A Guide to Grana Padano - where it comes from, where to buy it and how to use it
I have written, at length, about the virtues of Emilia Romagna’s glorious, grainy parmigiana reggiano. I have vehemently championed the restorative properties of a good ricotta and I’ve waxed lyrical about my unwavering adoration for Puglia’s big, beautiful buratta.
Well, dear readers, I have a new favourite cheese to talk about which is, ironically, also the oldest cheese there is to talk about.
I learnt all about its history, its properties, how to nibble it, how to cook with it and how to get hold it. And now I’ll share it all with you.
What is it?
A hard, slow ripened semi-fat cheese made from cow’s milk, from Northern Italy’s Po River Valley. Both lactose intolerants and those mindful of their waste lines can rejoice; Grana Padano is naturally lactose free due to its particular and lengthy production and ageing process, and it’s also low in fat due to the skimming process (28g-32g per 100g)
What is it not?
2. A poor man's Parmiggiano Reggiano
3. Just for nibbling
Where is it from?
Grana Padano dates back approximately 900 years ago to the monastery of Chiarvalle, just a few kilometres from Milan. According to church records from 1135, the cheese was made in special copper cauldrons by monks who called it ‘Caseus Vetus’ (old cheese). For the general population, unfamiliar with Latin, the name ‘Formaggio di Grana’ or ‘grainy’ cheese caught on.
Other regions began to produce their own ‘grana’ cheese in Lodi, Parma, Milan etc. It wasn’t until 1951, when the cheese was first regulated, that these cheeses were distinguished into two categories – Grana Padano (which is produced across the Po Valley) and Parmiggiano Reggiano (which is produced in Emilia Romagna). In 1996 Grana Padano finally achieved PDO status and it is now tightly regulated by the Grana Padano Consortium.
How is it made?
Grana Padana is made exclusively from raw cow’s milk, specifically from cows in the Po valley which have been milked twice a day and fed according to specific guidelines. It can only be produced in Lombardy, Veneto, Emilia Romagna (province of Piacenza), Trentino and Piedmont. The cheese is made in traditional cylindrical copper lined vats which produce two twin wheels holding around 1000 litres of milk. The milk is heated and congeals once natural whey and rennet are added. The curd is chopped manually into small grains with a spino (giant whisk), reheated, consistently stirred at 56 degrees and left to rest until the mass has settled at the bottom.
Following this, a pala (giant wooden spatula) is used to divide the mixture into two equal halves. Each wheel is wrapped in a linen cloth, transferred to a flat surface and enclosed in a ‘cheese belt’, which gives it a cylindrical shape.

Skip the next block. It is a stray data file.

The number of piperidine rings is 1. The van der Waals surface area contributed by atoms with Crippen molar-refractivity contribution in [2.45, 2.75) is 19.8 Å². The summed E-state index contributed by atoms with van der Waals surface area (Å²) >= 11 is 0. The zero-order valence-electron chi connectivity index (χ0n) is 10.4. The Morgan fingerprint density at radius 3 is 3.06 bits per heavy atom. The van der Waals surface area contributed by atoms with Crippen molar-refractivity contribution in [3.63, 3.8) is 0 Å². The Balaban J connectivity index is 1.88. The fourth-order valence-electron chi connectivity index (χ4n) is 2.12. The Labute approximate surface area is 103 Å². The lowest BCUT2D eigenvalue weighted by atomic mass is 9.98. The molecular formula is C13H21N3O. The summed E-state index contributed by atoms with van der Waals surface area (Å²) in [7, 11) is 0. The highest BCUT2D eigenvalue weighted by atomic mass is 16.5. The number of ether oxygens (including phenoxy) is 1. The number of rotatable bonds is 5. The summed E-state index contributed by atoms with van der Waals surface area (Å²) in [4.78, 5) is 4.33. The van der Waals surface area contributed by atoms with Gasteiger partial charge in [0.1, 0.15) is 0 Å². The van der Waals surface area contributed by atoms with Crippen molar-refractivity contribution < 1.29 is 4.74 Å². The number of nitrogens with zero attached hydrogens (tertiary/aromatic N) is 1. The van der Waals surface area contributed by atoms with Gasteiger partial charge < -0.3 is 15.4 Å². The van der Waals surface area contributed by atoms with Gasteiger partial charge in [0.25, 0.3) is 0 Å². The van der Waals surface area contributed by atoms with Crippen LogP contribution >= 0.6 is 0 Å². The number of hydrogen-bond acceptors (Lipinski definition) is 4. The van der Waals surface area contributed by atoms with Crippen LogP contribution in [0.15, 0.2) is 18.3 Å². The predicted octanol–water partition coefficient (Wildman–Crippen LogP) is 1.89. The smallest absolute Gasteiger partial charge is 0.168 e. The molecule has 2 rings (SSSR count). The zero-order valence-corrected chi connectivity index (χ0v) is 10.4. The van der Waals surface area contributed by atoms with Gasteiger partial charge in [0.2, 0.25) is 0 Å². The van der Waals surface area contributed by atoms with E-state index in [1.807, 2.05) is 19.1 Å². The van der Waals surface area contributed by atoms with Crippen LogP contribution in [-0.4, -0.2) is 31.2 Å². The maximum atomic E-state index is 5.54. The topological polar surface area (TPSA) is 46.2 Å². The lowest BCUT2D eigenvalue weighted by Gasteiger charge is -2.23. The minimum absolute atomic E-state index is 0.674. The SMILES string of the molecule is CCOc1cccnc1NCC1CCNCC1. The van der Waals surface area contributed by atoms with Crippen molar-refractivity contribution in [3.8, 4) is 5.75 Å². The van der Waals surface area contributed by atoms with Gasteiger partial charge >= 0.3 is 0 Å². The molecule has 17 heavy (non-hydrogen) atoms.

At this stage, the serial number of the factory, province, production month and year are imprinted into the wheel to ensure traceablility.
The cheese wheels are placed in saline solution for 14-30 days and, after drying, the maturation begins, which can last anywhere over nine months (usually not much longer than twenty months). During this period the cheese is cleaned and turned every two weeks by specialist machines. After maturing, the Grana Padano cheese wheels are checked with a hammer, needle and sonde.
How do I know I’m getting the proper stuff?
Once the cheese passes all of the tests, it receives the fire branded mark guaranteeing quality. No firebranding, no Grana Padano
There are three different vintages of Grana Padano:
- Nine- sixteen months, which is pale yellow in colour, mild and milky and best suited as a table cheese or grated over gratin dishes
- Sixteen months and over, which is notably aromatic and particularly well suited for grating and refining meats and vegetables
- Twenty months and over (Riserva) which has a distinct grainy structure and a consistent straw colour. This goes best with nuts, fruits and chutneys.
Great. Now how do I use it?
Grana Padano needs less time to mature than Parmiggiano Reggiano, so as a result it is far more delicate and subtle in taste. The youngest vintage (9-16 months) works wonderfully in gratin dishes, creamy sauces and grated on to salads and cold meats. The Riserva cheese (aged for at least twenty months) is utterly delicious baked into crispy wafers, stuffed in to vegetables and meat, sprinkled on to risotto and slapped on a cheese board with local salumi, chutneys and breads.
You may have to find an Italian deli or specialist shop to find the younger stuff, as most supermarkets in the UK serve riserva exclusively.
I was lucky enough to receive instruction from the Consortium and Dan Doherty on ways to work with Grana Padano and I've included my favourite recipe (created by the talented Dan Doherty) here.
For more recipe ideas, the Consortio di Grana Padano website is a brilliant resource, tried and tested by people who know and love this glorious cheese best.